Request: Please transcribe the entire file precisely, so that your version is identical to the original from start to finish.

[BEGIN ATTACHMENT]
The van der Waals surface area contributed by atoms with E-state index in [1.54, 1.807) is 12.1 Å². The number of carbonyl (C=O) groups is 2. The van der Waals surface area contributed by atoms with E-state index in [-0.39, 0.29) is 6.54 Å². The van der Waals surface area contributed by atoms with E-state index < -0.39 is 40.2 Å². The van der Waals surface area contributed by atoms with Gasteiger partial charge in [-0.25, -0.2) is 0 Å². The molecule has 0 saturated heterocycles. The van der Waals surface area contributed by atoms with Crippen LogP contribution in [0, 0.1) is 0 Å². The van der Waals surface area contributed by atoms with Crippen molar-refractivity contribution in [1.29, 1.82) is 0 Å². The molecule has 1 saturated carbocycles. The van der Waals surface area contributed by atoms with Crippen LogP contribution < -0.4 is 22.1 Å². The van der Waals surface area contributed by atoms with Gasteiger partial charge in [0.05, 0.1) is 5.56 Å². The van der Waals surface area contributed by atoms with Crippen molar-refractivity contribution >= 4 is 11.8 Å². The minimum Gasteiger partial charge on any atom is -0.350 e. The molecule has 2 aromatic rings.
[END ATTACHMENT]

The van der Waals surface area contributed by atoms with E-state index in [1.54, 1.807) is 12.1 Å². The number of carbonyl (C=O) groups is 2. The van der Waals surface area contributed by atoms with E-state index in [-0.39, 0.29) is 6.54 Å². The van der Waals surface area contributed by atoms with E-state index < -0.39 is 40.2 Å². The van der Waals surface area contributed by atoms with Gasteiger partial charge in [-0.25, -0.2) is 0 Å². The molecule has 0 saturated heterocycles. The van der Waals surface area contributed by atoms with Crippen LogP contribution in [0, 0.1) is 0 Å². The van der Waals surface area contributed by atoms with Crippen molar-refractivity contribution in [1.29, 1.82) is 0 Å². The molecule has 1 saturated carbocycles. The van der Waals surface area contributed by atoms with Crippen LogP contribution < -0.4 is 22.1 Å². The van der Waals surface area contributed by atoms with Gasteiger partial charge in [0.05, 0.1) is 5.56 Å². The van der Waals surface area contributed by atoms with Crippen molar-refractivity contribution >= 4 is 11.8 Å². The minimum Gasteiger partial charge on any atom is -0.350 e. The molecule has 2 aromatic rings.